Uzodinma Iweala

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Uzodinma Iweala during a public reading at the Frankfurt Book Fair on October 17, 2008.

Uzodinma Iweala (born November 5) is a Nigerian-American author and medical doctor.[1] His debut novel, Beasts of No Nation, is a formation of his thesis work (in creative writing) at Harvard. It depicts a child soldier in an unnamed African country. The book, published in 2005 and adapted as an award-winning film in 2015, was mentioned by Time Magazine, The New York Times, Entertainment Weekly, The Times,[2] and Rolling Stone. In 2012, he released the non-fiction book Our Kind of People, about the HIV/AIDS epidemic in Nigeria. He later released a novel titled Speak No Evil, published in 2018, which highlights the life of a gay Nigerian-American boy named Niru.[3]

Iweala is currently the CEO of The Africa Center in Harlem, New York.[4]

Family and education[edit]

The son of Dr. Ngozi Okonjo-Iweala, Iweala attended St. Albans School in Washington D.C. and later Harvard College, from which he graduated with an A.B., magna cum laude, in English and American Literature and Language, in 2004.[5] His roommate at Harvard was the future mayor of South Bend, Indiana and U.S. transportation secretary Pete Buttigieg.[6] While at Harvard, Iweala earned the Hoopes Prize and Dorothy Hicks Lee Prize for Outstanding Undergraduate Thesis, 2004;[7] Eager Prize for Best Undergraduate Short Story, 2003;[8] and the Horman Prize for Excellence in Creative Writing, 2003.[5] He graduated from Columbia University College of Physicians and Surgeons in 2011[9] and was a fellow at the Radcliffe Institute for Advanced Study at Harvard University.[10]

Novels[edit]

Beasts of No Nation (2005)[edit]

Speak No Evil (2018)[edit]

In his second novel, Iweala explores the intersections of race, class, gender, sexuality, nationality and the diaspora through the story of Niru, a Nigerian-American high-school senior living in a middle-class suburb of Washington, D.C., who comes out as gay to his white straight friend Meredith. The first two thirds of the book are narrated by Niru while the last third is narrated by Meredith. Niru must learn how to negotiate his many identities: being a Black man in America, being the child of Nigerian immigrants, coming from a middle-class background, as well as being gay. Niru is forced to confront the many ways in which he is privileged, as well as disenfranchised. Iweala also interweaves themes of religion, cultural dislocation, mental health, police brutality, and more, all of which further add to and further complicate Niru's life and identities.

Literary awards[edit]

In 2006, Iweala won the New York Public Library's Young Lions Fiction Award.[11] In 2007, he was named as one of Granta magazine's 20 best young American novelists.[12]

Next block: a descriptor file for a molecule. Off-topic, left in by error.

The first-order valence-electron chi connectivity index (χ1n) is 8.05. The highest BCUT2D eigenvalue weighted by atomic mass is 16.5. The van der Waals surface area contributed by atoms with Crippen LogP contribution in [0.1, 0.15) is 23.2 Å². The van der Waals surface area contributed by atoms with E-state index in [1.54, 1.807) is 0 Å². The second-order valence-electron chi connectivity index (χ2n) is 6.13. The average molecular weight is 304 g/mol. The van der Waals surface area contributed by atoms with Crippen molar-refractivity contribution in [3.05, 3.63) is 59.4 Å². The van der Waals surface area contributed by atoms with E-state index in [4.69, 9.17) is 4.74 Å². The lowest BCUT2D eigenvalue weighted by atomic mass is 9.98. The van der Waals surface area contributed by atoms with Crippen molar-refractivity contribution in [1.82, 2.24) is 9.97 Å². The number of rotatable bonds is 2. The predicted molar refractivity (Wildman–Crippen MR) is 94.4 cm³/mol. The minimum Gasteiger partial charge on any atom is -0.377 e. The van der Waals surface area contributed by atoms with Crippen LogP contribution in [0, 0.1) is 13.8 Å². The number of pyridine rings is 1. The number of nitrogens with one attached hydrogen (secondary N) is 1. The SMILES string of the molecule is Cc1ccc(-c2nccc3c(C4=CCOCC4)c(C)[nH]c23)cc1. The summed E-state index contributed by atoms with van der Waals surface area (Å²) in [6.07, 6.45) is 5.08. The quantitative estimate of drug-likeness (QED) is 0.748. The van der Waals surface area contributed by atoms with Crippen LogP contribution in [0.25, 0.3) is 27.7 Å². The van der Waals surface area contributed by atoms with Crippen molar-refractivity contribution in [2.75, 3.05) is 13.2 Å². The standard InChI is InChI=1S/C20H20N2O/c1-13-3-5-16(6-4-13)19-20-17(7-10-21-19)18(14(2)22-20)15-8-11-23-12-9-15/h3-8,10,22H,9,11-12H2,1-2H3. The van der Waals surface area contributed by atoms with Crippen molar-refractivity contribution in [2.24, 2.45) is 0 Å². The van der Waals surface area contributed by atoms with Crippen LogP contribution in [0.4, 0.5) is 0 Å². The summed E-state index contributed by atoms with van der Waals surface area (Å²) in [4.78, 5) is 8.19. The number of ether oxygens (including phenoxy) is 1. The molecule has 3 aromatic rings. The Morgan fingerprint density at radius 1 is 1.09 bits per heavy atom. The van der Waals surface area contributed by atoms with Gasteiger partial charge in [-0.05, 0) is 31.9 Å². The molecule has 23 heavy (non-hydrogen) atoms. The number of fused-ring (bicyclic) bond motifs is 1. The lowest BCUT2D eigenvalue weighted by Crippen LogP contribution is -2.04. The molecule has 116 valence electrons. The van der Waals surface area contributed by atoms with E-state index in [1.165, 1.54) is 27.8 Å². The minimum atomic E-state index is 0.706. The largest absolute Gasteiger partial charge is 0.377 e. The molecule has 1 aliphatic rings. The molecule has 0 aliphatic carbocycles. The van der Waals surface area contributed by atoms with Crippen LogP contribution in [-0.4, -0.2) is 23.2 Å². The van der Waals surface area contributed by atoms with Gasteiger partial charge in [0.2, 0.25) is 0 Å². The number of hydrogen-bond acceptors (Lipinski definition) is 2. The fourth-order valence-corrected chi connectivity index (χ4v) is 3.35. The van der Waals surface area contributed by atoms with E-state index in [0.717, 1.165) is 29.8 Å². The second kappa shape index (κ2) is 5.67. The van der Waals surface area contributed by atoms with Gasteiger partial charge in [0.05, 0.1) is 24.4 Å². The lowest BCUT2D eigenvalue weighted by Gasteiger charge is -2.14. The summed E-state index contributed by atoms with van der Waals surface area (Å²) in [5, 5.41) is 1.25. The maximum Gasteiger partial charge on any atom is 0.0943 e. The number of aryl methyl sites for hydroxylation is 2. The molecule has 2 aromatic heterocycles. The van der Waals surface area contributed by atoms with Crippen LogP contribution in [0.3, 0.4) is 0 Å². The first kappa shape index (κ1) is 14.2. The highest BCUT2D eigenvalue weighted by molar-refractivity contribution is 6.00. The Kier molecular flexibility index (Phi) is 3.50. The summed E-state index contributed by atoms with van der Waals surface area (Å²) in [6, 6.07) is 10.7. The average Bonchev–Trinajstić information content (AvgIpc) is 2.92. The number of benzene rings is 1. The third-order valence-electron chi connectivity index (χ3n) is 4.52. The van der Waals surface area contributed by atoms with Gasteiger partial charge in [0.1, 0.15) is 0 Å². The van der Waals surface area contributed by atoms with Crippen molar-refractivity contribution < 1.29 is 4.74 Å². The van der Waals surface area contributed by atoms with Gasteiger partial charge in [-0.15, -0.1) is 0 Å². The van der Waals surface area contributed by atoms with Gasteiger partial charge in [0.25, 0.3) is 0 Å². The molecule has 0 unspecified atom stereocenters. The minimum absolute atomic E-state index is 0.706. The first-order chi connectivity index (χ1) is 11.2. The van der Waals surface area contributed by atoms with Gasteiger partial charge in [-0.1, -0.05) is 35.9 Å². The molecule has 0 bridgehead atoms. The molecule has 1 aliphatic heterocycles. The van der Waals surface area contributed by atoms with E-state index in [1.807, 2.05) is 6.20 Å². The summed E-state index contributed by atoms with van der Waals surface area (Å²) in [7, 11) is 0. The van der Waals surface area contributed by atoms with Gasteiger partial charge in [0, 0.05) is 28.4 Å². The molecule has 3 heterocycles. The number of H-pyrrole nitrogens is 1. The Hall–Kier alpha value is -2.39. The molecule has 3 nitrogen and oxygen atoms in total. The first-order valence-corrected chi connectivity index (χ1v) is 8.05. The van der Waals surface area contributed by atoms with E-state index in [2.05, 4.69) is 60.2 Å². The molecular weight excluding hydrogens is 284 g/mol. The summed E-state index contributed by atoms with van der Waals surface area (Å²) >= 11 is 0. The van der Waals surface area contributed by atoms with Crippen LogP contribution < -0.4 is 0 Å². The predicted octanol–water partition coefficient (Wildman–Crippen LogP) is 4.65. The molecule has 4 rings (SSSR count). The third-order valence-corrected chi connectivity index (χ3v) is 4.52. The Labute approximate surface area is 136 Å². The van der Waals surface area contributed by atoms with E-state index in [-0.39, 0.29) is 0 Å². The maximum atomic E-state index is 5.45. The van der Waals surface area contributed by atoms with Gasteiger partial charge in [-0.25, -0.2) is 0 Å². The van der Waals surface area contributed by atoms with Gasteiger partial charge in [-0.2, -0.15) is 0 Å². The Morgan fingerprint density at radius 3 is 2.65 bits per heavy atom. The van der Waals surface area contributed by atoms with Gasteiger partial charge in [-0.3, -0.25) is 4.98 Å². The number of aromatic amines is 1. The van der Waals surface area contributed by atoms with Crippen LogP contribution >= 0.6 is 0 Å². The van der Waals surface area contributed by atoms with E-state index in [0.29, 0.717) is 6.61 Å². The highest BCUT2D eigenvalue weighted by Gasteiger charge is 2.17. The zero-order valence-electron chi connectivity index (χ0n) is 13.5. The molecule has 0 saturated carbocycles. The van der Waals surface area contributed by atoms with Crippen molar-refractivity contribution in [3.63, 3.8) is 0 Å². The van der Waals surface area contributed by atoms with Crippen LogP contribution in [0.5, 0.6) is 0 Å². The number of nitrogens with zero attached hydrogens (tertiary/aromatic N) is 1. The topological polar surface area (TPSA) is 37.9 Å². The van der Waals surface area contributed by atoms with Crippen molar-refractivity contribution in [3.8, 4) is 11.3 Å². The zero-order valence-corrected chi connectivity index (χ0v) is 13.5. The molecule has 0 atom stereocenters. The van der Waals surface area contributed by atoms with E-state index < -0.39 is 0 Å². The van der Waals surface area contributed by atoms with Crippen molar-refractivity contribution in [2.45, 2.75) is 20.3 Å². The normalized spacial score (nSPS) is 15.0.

References[edit]

  1. ^ "Uzodinma Iweala | Radcliffe Institute for Advanced Study at Harvard University". Radcliffe.harvard.edu. Retrieved November 26, 2016.
  2. ^ "The Sunday Times". The Sunday Times. May 5, 2013. Archived from the original on May 5, 2013.
  3. ^ Garner, Dwight (March 5, 2018). "A Young Man of Strict Nigerian-American Parents Comes of Age While Coming Out". The New York Times. ISSN 0362-4331. Retrieved May 29, 2020.
  4. ^ "Acclaimed Beasts of No Nation author Uzodinma Iweala – on science, power, and race". Australian Broadcasting Corporation. March 22, 2020.
  5. ^ a b "Barnes & Noble.com – Uzodinma Iweala – Books: Meet the Writers". September 1, 2007. Archived from the original on September 1, 2007.
  6. ^ "Uzodinma Iweala on Instagram: "When your college roommate @pete.buttigieg is running for President and texts you at 4:15 like "hey wanna come to the @thedailyshow with me..."". Instagram. Archived from the original on December 25, 2021. Retrieved July 9, 2019.
  7. ^ "Okonjo-Iweala's Son's Book Named Among Best Of 2018". TheNigerian News. November 30, 2018. Retrieved May 29, 2020.
  8. ^ "Former Minister's son's book named among best of 2018". Crack Reporters | Your #1 Up-to-date News Website. November 30, 2018. Retrieved May 29, 2020.
  9. ^ Franklin, Marcus (February 11, 2007). "Young Author Iweala Set for Med School". The Washington Post. Retrieved May 27, 2010.
  10. ^ "Uzodinma Iweala | Radcliffe Institute for Advanced Study at Harvard University". Radcliffe.harvard.edu. Retrieved November 26, 2016.
  11. ^ "Young Lions Award List of Winners and Finalists". The New York Public Library. Retrieved May 29, 2020.
  12. ^ "Uzodinma Iweala – Granta Best of Young American Novelists 2". April 30, 2007. Archived from the original on April 30, 2007.

External links[edit]